I made my list of the 10 best movies of the year right before seeing this. It would’ve made the list.
David Lindsay-Abaire’s Pulitzer and Tony winning play is done marvelously as the first film Nicole Kidman has produced. It also produced the best performance of her career, and one of the best by Aaron Eckhart.
They play a couple grieving the loss of their son. Usually the expression “everyone grieves differently” is applied when a man starts dating two months after his wife dies or something odd like that. This is another example of how that expression works. Kidman despises everyone that tries to comfort her. It could be a neighbor, her mother, and her husband. Even if that means it’s driving a bigger and bigger wedge between them, at a time when they really need each other.
Eckhart is obviously sad, but doesn’t quite seem “sad enough” in her eyes, which makes her even angrier. You want to hate Kidman for being so mean, but you can’t. How could you? We can only imagine how insanely grief stricken she must be, and she actually might have a point. Why isn’t her husband crying on the floor, instead of smiling as he watches videos of his son on the cell phone? Why is her husband trying to be romantic? Why the neighbor coming over as if a grieving man wants to discuss gardening techniques? And who the hell does her mom (Dianne Wiest) think she is to discuss grief with her? Well, let me tell you…when they get around to having that conversation, it might be the most heart-breaking thing you ever see on film. Just devasting, and just terrific filmmaking. As far as I’m concerned, give them all Oscars.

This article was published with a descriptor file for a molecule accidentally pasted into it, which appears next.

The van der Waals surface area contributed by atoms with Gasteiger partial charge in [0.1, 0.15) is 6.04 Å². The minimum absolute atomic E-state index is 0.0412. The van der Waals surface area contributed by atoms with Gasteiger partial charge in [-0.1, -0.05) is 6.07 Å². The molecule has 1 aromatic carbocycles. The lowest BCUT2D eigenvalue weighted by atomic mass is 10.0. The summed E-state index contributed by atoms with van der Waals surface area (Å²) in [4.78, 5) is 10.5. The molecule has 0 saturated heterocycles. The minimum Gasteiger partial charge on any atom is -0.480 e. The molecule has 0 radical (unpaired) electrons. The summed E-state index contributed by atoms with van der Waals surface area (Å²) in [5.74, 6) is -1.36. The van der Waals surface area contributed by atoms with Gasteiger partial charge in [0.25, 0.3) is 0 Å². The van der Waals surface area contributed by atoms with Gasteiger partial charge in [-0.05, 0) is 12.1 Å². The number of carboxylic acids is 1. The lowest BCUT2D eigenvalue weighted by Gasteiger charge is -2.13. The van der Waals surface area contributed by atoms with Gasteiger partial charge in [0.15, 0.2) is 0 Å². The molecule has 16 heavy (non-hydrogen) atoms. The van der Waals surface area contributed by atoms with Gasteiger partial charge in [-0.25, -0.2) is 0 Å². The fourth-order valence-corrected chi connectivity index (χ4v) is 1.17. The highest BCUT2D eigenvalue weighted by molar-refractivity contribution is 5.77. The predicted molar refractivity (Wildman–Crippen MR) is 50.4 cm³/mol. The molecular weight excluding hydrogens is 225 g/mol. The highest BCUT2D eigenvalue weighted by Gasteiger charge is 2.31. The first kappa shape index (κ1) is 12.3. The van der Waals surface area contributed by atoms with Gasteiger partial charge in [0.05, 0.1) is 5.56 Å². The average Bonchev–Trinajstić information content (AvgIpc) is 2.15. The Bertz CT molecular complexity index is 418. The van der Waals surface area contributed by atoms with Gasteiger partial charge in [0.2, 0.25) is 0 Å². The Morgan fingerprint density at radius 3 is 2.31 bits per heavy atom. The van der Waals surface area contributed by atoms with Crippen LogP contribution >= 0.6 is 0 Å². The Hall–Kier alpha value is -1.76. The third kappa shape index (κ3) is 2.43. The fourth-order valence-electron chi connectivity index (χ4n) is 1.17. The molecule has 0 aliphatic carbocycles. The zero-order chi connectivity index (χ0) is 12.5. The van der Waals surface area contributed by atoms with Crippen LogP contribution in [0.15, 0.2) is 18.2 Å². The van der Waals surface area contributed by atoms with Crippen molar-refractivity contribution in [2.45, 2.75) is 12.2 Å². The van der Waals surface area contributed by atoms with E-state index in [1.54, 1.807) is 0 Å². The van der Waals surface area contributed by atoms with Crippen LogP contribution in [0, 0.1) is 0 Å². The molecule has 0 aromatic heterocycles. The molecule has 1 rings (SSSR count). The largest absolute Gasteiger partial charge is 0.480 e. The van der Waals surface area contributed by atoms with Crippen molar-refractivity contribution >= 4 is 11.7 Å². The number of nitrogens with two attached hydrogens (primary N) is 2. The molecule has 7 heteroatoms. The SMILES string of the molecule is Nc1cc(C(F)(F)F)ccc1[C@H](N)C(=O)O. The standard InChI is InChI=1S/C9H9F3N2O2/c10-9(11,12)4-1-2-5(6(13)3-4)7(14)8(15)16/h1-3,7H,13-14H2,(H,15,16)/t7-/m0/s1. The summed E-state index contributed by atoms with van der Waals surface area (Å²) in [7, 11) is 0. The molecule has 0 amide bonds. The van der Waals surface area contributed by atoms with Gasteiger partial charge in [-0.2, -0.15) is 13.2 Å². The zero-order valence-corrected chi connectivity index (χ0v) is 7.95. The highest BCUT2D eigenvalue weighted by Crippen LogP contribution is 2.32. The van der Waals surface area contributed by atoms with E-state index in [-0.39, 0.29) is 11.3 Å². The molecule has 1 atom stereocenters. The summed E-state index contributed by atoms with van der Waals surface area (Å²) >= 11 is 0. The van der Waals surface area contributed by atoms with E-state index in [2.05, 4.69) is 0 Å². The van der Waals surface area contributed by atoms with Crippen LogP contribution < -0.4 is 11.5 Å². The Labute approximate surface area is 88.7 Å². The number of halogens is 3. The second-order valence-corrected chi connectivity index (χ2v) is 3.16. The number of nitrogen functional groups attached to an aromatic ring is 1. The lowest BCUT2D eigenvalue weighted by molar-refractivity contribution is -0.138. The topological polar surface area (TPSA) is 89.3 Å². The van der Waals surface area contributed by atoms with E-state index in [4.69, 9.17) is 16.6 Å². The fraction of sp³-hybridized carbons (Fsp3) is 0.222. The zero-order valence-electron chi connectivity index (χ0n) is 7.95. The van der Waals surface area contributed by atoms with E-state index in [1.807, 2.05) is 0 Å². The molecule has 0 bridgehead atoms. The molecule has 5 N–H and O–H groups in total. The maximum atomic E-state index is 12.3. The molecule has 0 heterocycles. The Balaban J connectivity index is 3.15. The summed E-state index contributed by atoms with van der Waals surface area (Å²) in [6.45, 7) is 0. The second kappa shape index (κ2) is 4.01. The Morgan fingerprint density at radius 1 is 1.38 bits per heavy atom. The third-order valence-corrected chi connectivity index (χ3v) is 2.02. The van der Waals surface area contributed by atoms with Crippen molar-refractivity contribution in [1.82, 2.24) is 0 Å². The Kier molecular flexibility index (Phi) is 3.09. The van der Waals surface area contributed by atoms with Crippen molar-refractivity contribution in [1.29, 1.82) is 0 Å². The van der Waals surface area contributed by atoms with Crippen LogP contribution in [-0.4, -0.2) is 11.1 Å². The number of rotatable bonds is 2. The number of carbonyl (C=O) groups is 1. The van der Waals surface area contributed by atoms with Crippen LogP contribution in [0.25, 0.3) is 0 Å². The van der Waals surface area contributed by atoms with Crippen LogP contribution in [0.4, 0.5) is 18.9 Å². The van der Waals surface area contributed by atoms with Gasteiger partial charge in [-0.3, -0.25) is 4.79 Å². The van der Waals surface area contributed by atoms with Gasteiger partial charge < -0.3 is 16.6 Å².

The title refers to a comic book a kid in the movie is working on, and I’m reluctant to tell a lot of the side stories. They’re so much more interesting to discover as you watch.
When the couple goes to grief counseling, we could’ve guessed it would be a nightmare. This means Eckhart goes without her, and becomes close to Sandra Oh. The bonding helps them deal with their loss. It seems to comfort him that she actually opens up about her loss, as oppose to how his wife is about discussing anything. They also enjoy a toke or two before and after the meetings.
When the house is finally put up for sale, you watch as Eckhart is showing the place. He has these facial expressions that are absolutely brilliant. I don’t know if the director kept doing various takes to get them, or if he instinctually did this. He’s basically putting on a brave face as he shows the childs old room. He mentions the boy died, and looks away. It’s not a look of grief. It’s a look that’s trying to say – I’m moving on. Don’t worry about me. Just look at the house like normal people do when they’re buying a home.
There are other times when he fights with Kidman, and his yell is perfect…or the way he averts his gaze.
I liked the movie Eyes Wide Shut more than most, but one scene I thought was awkward was Kidman trying to portray someone that wasn’t so happy in her marriage (maybe that’s because her onscreen husband was real life husband Tom Cruise). In this movie, she knocks that out of the park with her actions and facial expressions. And this is all done cliché free, which is an added plus.
To give you an example of how powerful movies are that deal with the loss of children – I remember being 12-years-old when Ordinary People was shown on HBO. I was playing Atari video games in my bedroom, and came out to get something to drink and saw my parents crying while watching it. I asked them about it the next day, and they described the movie. I’ve still never seen it, but will never forget the experience of watching my parents as they watched it. All I know about Ordinary People now is that it’s considered the biggest mistake the Oscars ever made – awarding it Best Picture over Raging Bull (which was recently named the best movie of that entire decade!). That just shows how powerful people feel about movies that deal with the loss of a child.
It’s going to be your loss if you don’t see this amazing film.
This gets 4 ½ stars out of 5.